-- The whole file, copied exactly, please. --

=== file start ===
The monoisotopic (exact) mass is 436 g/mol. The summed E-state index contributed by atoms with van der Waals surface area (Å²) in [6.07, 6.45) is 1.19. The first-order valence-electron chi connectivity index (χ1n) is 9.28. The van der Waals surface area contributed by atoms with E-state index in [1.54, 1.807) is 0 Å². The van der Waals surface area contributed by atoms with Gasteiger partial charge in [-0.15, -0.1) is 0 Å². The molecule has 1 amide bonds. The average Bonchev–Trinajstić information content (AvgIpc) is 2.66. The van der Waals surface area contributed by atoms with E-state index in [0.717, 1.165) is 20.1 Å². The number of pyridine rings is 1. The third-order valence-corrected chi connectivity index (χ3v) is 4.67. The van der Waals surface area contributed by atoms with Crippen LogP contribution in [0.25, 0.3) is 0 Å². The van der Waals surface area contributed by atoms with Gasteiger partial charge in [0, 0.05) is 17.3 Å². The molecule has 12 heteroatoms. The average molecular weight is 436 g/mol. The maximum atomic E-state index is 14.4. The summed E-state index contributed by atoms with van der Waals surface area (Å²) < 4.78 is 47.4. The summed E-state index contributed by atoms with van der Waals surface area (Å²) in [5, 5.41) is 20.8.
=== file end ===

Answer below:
The monoisotopic (exact) mass is 436 g/mol. The summed E-state index contributed by atoms with van der Waals surface area (Å²) in [6.07, 6.45) is 1.19. The first-order valence-electron chi connectivity index (χ1n) is 9.28. The van der Waals surface area contributed by atoms with E-state index in [1.54, 1.807) is 0 Å². The van der Waals surface area contributed by atoms with Gasteiger partial charge in [-0.15, -0.1) is 0 Å². The molecule has 1 amide bonds. The average Bonchev–Trinajstić information content (AvgIpc) is 2.66. The van der Waals surface area contributed by atoms with E-state index in [0.717, 1.165) is 20.1 Å². The number of pyridine rings is 1. The third-order valence-corrected chi connectivity index (χ3v) is 4.67. The van der Waals surface area contributed by atoms with Crippen LogP contribution in [0.25, 0.3) is 0 Å². The van der Waals surface area contributed by atoms with Gasteiger partial charge in [0, 0.05) is 17.3 Å². The molecule has 12 heteroatoms. The average molecular weight is 436 g/mol. The maximum atomic E-state index is 14.4. The summed E-state index contributed by atoms with van der Waals surface area (Å²) < 4.78 is 47.4. The summed E-state index contributed by atoms with van der Waals surface area (Å²) in [5, 5.41) is 20.8.